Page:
The Index of Industrial Production (IIP) zoomed by an unexpected 8.2 percent in October, giving analysts reason to cheer. Is India’s growth slowdown bottoming out?
It’s too early to bring out the bubbly. The cheering should be muted because these numbers should not be seen in isolation. They constitute a silver lining, but the cloud is very much there.
First, the sharp rise in IIP is largely due to two factors: the base effect, where the October 2011 IIP was very low (the lowest in the whole of 2011-12); and the fact that we had an extended festival season this year in October-November, which boosted factory output and sales.
Second, even though capital goods growth shows a perky 7.5 percent, once again this is on the poor base of 2011 – which was the lowest that year. Worse, the capital goods index for October is lower than the September 2012 number by 3 percent. Thus, sequentially the index is still declining even though it looks good compared to October 2011.
Third, the IIP jump in October should be seen in the context of the sharp and continuing deterioration in export demand. The November figures released yesterday show the seventh continuous month of decline in exports, dropping 4.17 percent when imports rose by 6.35 percent. The trade deficit for April-November 2012 is now even higher than last year’s figure of $122.6 billion at $129.5 billion. Our current account crisis continued and could again be 4 percent of GDP this year.
Fourth, the Indian economy is being pulled by the consumer – with consumer durables and non-durables growing by 16.5 percent and 10.1 percent in October.
Add the fact that imports are rising faster than exports, and the same consumption story emerges. It is our consumption that is keeping industry in business, not investment (capital goods fell 11.4 percent in April-October 2012). We are eating more than we are producing. This has huge negative portents for the future.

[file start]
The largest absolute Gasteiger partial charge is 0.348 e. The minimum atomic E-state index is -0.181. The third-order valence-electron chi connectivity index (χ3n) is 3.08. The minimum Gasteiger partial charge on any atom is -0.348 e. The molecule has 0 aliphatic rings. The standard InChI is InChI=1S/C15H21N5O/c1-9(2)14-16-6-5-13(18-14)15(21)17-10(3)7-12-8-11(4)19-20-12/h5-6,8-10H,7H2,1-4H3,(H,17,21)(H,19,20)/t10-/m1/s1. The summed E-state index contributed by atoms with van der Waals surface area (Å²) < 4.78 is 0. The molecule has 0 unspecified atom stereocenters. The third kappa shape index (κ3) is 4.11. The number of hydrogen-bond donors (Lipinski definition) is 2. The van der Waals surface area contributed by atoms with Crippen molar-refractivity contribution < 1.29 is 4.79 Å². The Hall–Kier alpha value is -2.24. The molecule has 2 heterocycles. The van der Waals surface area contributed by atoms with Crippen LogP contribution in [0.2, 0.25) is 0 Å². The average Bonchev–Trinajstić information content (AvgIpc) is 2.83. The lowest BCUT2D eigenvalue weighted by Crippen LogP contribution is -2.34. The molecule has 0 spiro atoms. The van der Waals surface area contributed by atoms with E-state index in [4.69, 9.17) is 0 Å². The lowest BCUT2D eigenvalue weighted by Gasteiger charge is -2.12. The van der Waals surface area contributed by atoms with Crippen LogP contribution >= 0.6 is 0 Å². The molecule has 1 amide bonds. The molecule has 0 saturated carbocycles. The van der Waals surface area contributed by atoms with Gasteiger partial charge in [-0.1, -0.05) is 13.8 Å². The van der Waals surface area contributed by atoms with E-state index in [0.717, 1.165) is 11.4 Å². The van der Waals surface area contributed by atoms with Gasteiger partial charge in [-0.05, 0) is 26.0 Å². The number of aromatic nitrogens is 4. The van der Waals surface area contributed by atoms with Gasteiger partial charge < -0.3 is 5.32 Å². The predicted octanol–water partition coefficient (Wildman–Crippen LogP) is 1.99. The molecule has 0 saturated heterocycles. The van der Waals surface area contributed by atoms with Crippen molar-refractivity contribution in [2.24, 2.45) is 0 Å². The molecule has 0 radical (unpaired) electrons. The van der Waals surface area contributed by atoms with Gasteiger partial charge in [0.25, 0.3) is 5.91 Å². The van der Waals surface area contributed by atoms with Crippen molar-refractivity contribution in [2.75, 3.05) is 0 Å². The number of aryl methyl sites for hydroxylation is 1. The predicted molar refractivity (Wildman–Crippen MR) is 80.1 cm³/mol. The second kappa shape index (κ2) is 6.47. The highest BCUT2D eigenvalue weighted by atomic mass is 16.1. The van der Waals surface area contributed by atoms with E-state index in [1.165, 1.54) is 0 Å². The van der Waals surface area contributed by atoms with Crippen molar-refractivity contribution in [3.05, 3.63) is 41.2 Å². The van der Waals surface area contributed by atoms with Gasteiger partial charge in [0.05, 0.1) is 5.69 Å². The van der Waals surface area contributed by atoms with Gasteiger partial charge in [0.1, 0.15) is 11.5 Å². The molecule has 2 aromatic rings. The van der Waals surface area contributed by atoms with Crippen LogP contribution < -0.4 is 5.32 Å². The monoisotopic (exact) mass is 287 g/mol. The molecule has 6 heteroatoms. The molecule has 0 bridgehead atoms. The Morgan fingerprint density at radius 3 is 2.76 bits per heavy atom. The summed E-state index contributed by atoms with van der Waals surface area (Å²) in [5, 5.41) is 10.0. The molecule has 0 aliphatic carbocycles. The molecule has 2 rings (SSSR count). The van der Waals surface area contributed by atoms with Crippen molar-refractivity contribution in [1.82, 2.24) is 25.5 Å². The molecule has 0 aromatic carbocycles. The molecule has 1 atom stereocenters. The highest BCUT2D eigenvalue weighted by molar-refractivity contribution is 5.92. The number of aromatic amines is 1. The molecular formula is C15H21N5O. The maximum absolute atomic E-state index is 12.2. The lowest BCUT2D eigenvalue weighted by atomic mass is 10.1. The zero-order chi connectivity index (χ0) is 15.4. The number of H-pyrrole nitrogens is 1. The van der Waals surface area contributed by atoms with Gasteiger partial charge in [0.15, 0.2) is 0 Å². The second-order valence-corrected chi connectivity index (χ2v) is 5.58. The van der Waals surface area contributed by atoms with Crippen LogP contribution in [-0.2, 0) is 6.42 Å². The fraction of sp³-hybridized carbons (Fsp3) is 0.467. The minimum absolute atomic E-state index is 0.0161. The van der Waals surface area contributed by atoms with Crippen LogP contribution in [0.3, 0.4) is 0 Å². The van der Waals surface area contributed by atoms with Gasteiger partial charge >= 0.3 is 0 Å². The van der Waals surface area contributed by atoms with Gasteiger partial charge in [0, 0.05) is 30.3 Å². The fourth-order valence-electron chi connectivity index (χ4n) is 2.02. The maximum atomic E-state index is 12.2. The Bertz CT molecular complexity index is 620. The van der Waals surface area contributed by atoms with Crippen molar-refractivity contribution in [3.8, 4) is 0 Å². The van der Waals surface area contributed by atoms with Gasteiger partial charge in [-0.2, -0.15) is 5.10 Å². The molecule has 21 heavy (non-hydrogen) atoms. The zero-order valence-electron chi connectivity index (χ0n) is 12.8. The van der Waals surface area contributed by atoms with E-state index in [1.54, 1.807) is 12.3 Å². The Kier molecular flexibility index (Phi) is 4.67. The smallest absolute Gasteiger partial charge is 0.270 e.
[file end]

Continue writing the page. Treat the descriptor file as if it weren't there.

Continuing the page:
#1: As long as the trade gap and the current account deficit stay high, the rupee will be under pressure. This can only be inflationary. The November Consumer Price Index is just under 10 percent at 9.9 percent. It could still rise.
#2: As long as the GDP growth story is led by consumption demand and not investment demand, the slowdown will not reverse. In fact, as consumption outpaces increases in productive capacity, prices will be under pressure.
#3: The government is also spending more on consumption (subsidies, etc) and less on investment. One more piece of evidence in this regard is the decision to increase the LPG subsidy cap to nine cylinders per household instead of six. This will bloat the subsidy bill by at least Rs 3,000 crore at a time when the government can’t afford it.
#4: At last count, the losses of oil companies were running at the rate of Rs 420 crore a day – and targeted to reach over Rs 1,70,000 crore for the whole of 2012-13. On the other hand, only Rs 30,000 crore is being released as subsidy so far. The budget arithmetic is gone for a toss once more.
#5: Falling exports despite a 20 percent drop in the exchange rate, and declining investments, despite a consistent rise in domestic consumption, suggests that India’s slowdown-cum-inflation scenario is structural in nature. It will not reverse with surface tinkering.
It is too early to predict that the economy is out of the woods just yet, despite the October IIP surprise. P Chidambaram has a lot of work to do – and interest rate cuts alone will not do the trick. He needs to show big bang reforms, not just some ability to juggle the budget numbers.
India continues down the road to stagflation - and only shock therapy will work.